The New York Giants’ 2018 season is in tatters. At 1-5 and completely non-competitive Thursday night against the Philadelphia Eagles, yet another Giants’ team has shown us it isn’t good enough to be taken seriously.
On to your “Kudos & Wet Willies” review. Let’s just get this over with.
Kudos to ...
Saquon Barkley — At least somebody on the Giants’ offense showed up. Barkley was incredible, finishing one receiving yard shy of becoming the first player in Giants’ history to have 100 yards receiving and rushing in the game game. He finished with 130 rushing rushing yards on 13 carries (10.0 yards per carry) and 9 receptions for 99 yards. He had a 55-yard pass reception and runs of 50 and 46 yards. Barkley joined Kareem Hunt (7) as the only players to gain 100 or more yards in their first six NFL games.
Per the Giants, Barkley is the first Giants player with a 50-yard run and a 50-yard reception in the same game since Oct. 10, 2004, when Tiki Barber had a 58-yard run and a 55-yard reception in a victory in Dallas.
Barkley’s nine receptions increased his season total to 40. That is a Giants record for a rookie running back. The former mark of 37 was set by Bobby Duhon in 1968. Barkley needed just six games to break the record. Barkley is on pace to finish with 106 catches, which would obliterate the rookie running back record of88, set by New Orleans’ Reggie Bush in 2006.
Olivier Vernon — In his first game of the season, the defensive end showed what the Giants have been missing. He had a sack, two quarterback hits and after disrupting some early plays he quickly drew double-team blocking from the Eagles.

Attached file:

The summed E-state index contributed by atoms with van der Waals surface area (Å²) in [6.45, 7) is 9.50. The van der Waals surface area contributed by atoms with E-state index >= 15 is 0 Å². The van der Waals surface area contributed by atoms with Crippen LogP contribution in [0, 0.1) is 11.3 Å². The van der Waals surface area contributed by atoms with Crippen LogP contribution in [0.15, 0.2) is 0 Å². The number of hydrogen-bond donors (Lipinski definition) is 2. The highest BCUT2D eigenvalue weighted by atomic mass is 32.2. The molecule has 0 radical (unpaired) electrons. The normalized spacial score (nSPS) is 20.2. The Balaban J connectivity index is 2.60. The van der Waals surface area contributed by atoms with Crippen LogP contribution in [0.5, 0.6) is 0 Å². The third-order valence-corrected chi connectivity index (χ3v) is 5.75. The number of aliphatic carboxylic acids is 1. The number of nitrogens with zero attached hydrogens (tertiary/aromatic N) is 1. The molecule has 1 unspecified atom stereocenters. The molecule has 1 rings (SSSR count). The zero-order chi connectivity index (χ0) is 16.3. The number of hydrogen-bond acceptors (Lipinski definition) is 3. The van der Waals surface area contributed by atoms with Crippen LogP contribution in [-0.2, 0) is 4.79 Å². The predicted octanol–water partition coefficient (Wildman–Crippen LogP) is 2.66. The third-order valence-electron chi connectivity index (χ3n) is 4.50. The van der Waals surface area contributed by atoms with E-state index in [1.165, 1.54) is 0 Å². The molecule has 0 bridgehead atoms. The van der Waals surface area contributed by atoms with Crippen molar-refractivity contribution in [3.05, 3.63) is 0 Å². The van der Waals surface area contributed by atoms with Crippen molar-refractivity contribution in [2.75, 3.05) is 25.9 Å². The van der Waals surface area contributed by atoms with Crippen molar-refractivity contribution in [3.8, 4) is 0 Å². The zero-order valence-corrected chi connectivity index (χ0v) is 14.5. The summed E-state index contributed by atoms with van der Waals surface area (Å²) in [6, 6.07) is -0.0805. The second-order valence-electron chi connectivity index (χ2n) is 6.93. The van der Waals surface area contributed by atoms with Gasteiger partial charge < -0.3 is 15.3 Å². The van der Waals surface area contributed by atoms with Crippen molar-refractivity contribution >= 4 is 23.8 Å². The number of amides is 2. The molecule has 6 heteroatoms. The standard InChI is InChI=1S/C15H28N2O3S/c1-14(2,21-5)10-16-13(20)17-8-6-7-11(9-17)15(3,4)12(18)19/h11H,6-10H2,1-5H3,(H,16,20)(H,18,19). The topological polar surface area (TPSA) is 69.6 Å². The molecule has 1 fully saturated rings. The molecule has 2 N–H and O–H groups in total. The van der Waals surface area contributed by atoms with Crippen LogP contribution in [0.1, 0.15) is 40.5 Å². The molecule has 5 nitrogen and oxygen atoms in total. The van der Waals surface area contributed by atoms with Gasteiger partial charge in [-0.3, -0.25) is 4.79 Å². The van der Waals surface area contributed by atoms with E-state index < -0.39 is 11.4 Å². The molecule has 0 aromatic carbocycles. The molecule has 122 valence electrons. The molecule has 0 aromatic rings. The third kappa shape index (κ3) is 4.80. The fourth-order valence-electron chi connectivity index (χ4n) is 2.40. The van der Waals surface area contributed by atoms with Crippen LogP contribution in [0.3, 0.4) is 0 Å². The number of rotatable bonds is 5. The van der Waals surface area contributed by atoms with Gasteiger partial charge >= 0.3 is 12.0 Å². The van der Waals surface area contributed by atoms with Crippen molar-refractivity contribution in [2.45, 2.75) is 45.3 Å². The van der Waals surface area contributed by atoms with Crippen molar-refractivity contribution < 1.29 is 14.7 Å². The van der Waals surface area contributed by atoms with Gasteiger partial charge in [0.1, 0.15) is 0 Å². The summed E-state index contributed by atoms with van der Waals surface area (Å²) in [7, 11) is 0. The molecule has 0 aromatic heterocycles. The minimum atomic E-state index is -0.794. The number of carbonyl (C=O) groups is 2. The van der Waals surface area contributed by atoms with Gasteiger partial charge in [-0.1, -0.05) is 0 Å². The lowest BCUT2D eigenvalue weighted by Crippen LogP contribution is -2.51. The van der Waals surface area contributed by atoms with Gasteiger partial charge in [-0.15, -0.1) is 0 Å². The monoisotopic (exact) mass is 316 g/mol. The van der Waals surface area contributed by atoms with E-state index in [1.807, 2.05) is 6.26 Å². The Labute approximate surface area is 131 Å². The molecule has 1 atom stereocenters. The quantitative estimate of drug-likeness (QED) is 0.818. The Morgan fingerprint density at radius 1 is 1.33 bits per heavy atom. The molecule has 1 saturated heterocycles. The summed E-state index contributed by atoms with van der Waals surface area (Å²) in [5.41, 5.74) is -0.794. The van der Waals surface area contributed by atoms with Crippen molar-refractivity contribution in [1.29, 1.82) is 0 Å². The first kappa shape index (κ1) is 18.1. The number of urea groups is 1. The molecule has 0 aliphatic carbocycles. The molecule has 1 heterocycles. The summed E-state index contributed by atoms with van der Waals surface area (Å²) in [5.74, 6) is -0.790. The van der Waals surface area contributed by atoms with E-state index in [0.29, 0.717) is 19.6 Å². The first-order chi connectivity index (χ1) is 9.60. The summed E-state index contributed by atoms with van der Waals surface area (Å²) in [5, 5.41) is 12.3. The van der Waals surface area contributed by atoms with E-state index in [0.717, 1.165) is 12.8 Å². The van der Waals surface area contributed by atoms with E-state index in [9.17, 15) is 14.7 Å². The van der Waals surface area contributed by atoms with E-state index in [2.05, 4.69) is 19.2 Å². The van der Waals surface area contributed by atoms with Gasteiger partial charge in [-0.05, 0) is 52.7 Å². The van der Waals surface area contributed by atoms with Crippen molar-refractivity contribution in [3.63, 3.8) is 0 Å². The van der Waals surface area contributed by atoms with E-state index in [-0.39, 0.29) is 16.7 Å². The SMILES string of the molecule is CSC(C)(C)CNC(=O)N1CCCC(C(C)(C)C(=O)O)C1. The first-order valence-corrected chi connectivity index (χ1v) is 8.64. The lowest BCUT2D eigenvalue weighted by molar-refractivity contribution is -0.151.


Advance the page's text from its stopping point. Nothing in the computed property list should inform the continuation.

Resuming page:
Jawill Davis — Maybe I’m reaching for a “Kudos” here, but the rookie undrafted free agent averaged 29.0 yards on two kickoff returns and had a terrific special teams tackle on a Philadelphia punt return.
Wet Willies to ...
Offensive line — Many months ago we asked whether the rebuild Giants’ offensive line would be better than it’s predecessor, or just different. Well, it’s just different.
Eli Manning was sacked four times. He was hit 13 times. That’s 17 of 47 drop backs, 36.2 percent. He was under duress on several other occasions. Manning’s mobility and over-reliance on quick check downs might be issues, but no offense can truly be successful with a quarterback under that kind of duress. Sunday against the Carolina Panthers, Manning had time to take some shots down the field. Thursday, he took lots of shots. In the mouth. The chest. The legs. He spent too much of the game trying only to unload the ball before he took yet another sack.
Nate Solder, the $62 million left tackle, gave up two sacks. The best thing he did all night was recover a Manning fumble after Michael Bennett, the guy he was supposed to block, blew past him for a strip sack at the Giants’ 1-yard line.
Right guard Patrick Omameh actually made you pine for the days of John Jerry. Omameh seemed to spend much of his night chasing Eagles’ defenders from behind after he had failed miserably in efforts to block them.
Eli Manning — The quarterback spent far too much time on his back. I tweeted this last night — you just can’t play effective, consistent offense with your quarterback under the kind of duress Manning was last night.